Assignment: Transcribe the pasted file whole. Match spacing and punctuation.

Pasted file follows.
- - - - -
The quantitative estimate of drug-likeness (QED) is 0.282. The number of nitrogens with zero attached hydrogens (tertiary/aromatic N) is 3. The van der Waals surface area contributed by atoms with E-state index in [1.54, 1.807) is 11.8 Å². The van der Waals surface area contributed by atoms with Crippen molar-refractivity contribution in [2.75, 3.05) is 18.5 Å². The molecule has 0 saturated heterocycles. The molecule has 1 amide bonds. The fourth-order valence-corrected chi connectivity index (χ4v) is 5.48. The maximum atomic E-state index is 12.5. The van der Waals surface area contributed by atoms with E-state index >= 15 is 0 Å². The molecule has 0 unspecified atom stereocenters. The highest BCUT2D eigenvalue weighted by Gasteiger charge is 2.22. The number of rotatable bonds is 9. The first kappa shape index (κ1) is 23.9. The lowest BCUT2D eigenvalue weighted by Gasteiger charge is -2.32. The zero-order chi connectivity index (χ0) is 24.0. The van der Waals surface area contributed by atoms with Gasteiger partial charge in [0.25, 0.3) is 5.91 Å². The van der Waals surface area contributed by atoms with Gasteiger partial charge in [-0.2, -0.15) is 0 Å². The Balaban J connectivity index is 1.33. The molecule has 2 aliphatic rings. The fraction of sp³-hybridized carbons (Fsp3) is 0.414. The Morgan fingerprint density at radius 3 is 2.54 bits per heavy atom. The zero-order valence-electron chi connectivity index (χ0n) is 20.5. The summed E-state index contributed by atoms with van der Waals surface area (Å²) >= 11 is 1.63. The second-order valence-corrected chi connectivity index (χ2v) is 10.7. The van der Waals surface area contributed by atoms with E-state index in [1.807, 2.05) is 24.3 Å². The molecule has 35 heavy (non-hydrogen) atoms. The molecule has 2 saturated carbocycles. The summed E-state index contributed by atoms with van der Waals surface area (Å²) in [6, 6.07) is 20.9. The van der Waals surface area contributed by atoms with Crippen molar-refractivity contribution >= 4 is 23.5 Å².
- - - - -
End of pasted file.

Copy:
The quantitative estimate of drug-likeness (QED) is 0.282. The number of nitrogens with zero attached hydrogens (tertiary/aromatic N) is 3. The van der Waals surface area contributed by atoms with E-state index in [1.54, 1.807) is 11.8 Å². The van der Waals surface area contributed by atoms with Crippen molar-refractivity contribution in [2.75, 3.05) is 18.5 Å². The molecule has 0 saturated heterocycles. The molecule has 1 amide bonds. The fourth-order valence-corrected chi connectivity index (χ4v) is 5.48. The maximum atomic E-state index is 12.5. The van der Waals surface area contributed by atoms with E-state index >= 15 is 0 Å². The molecule has 0 unspecified atom stereocenters. The highest BCUT2D eigenvalue weighted by Gasteiger charge is 2.22. The number of rotatable bonds is 9. The first kappa shape index (κ1) is 23.9. The lowest BCUT2D eigenvalue weighted by Gasteiger charge is -2.32. The zero-order chi connectivity index (χ0) is 24.0. The van der Waals surface area contributed by atoms with Gasteiger partial charge in [0.25, 0.3) is 5.91 Å². The van der Waals surface area contributed by atoms with Gasteiger partial charge in [-0.2, -0.15) is 0 Å². The Balaban J connectivity index is 1.33. The molecule has 2 aliphatic rings. The fraction of sp³-hybridized carbons (Fsp3) is 0.414. The Morgan fingerprint density at radius 3 is 2.54 bits per heavy atom. The zero-order valence-electron chi connectivity index (χ0n) is 20.5. The summed E-state index contributed by atoms with van der Waals surface area (Å²) >= 11 is 1.63. The second-order valence-corrected chi connectivity index (χ2v) is 10.7. The van der Waals surface area contributed by atoms with E-state index in [1.807, 2.05) is 24.3 Å². The molecule has 35 heavy (non-hydrogen) atoms. The molecule has 2 saturated carbocycles. The summed E-state index contributed by atoms with van der Waals surface area (Å²) in [6, 6.07) is 20.9. The van der Waals surface area contributed by atoms with Crippen molar-refractivity contribution >= 4 is 23.5 Å².